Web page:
If you want to be sure your wishes will be met after you die, then making a will is vital. It may prevent you from paying unnecessary taxes to the government.
How to write a will
Value your estate
Get an idea of what your estate will be worth by drawing up a list of your assets and debts.
Assets that typically make up an estate include:
- your home, and any other property you own
- savings in bank and building society accounts
- National Savings, such as premium bonds
- insurance, such as life assurance or an endowment policy
- pension funds that include a lump sum payment on death
- investments such as stocks and shares or investment trusts
- motor vehicles
- jewellery, antiques and other personal belongings
- furniture and other household contents
Debts may include:
- a mortgage
- a credit card balance
- a bank overdraft
- equity release
Get your assets valued regularly because the value of them can change over time.
Decide how you want to divide your estate
You should make sure that it’s absolutely clear what you want to happen to your whole estate. Think about:
- who you want to benefit from your will
- whether you wish to give any specific gifts to particular people
- where the residue of the estate is to go (any property or money left over after paying funeral and administrative expenses, legacies and taxes)
- what you want to happen if any of your beneficiaries should die before you
You may decide to leave a donation to a charity
If you plan to leave a gift to a charity in your will, make sure you include the charity’s full name, address and registered charity number. Incorrect information may mean your chosen charity doesn’t receive the gift.
Choose your executors
Executors are the people who deal with distributing your estate after you’ve died. Being an executor can involve a lot of work and responsibility, so consider the people you appoint carefully.
Write your will
You can do this in a number of ways.
- Lawyers: It’s usually best to get advice from a lawyer (for example, a solicitor or chartered legal executive). You may wish to speak to a lawyer who specialises in wills and probate (applying for the legal right to deal with someone’s property, money and possessions). Check they are licensed with the relevant professional body, such as the Solicitors Regulation Authority or Law Society.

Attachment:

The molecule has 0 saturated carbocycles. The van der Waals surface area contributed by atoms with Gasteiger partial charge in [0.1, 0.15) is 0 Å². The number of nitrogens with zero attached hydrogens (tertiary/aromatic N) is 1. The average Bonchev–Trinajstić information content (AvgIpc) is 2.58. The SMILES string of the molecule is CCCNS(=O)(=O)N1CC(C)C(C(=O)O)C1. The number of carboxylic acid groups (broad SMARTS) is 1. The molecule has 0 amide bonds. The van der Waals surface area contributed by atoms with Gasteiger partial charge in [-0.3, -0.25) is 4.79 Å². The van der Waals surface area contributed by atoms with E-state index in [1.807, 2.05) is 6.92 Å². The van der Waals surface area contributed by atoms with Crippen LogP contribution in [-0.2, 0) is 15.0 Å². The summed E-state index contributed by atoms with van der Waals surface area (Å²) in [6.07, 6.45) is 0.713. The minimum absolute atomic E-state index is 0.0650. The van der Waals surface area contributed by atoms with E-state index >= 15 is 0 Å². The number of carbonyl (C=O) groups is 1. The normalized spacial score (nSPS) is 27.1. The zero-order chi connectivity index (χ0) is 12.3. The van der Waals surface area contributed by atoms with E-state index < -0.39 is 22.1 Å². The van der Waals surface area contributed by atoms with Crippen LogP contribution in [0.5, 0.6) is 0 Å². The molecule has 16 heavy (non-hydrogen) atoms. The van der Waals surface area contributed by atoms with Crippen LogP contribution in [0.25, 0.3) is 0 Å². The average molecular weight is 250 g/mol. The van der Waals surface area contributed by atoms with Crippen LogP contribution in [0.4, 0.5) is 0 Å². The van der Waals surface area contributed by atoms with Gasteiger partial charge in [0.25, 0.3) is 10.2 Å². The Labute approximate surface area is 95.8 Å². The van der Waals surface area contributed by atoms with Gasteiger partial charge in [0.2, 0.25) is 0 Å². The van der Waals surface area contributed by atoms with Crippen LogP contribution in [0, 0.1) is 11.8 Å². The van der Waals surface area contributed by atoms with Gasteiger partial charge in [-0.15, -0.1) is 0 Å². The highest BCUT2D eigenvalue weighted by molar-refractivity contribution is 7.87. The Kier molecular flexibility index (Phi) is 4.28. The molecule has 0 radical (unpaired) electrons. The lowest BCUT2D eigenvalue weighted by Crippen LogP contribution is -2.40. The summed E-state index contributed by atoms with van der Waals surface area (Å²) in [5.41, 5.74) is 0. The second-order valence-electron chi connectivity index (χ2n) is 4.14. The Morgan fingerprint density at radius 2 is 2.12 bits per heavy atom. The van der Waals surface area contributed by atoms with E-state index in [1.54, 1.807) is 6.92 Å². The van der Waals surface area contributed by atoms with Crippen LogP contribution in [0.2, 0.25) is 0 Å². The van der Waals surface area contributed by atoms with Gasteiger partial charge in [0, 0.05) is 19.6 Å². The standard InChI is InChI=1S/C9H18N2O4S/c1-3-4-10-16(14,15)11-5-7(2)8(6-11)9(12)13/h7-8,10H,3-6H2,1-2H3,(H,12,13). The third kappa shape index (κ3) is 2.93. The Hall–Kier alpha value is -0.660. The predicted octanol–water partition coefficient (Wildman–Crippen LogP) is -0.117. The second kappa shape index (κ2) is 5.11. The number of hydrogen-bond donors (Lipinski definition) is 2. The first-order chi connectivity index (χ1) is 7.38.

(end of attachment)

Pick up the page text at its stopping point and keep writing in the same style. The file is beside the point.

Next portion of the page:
- Professional will writers: Professional will writers aren’t qualified solicitors and may not be regulated. If you decide to use one, first check whether they are a member of the Institute of Professional Willwriters.
- Charities: Some charities and specific campaigns offer free will-drafting services to encourage will making and charitable legacies (although there’s no obligation). If there’s a particular charity that you favour, check whether they provide this service. For more information visit Will Aid or Free Wills Month – Age UK takes part in these schemes.
- Banks: Some banks offer will-writing services and advice about estate planning. Contact your local branch to book an appointment with an adviser to find out what they can offer. Some banks charge high fees for this service.
- Make your own will: You can make your own will but you must make sure that it’s valid. A will is a legal document so it needs to be written and signed correctly. If you decide to make your own will, it’s best to seek advice first.
Sign your will
You must sign your will in the presence of independent witnesses for it to be valid. Find out more below.
Store your will safely
Leave your will with a solicitor, bank, safely stored at home or with the Probate Service. Find your local Probate Service through GOV.UK.
You must let your executors know where your will is kept. Don’t attach any documents to the will with paperclips or staples – if they detach and leave marks it will raise questions about whether the will is missing any parts or amendments.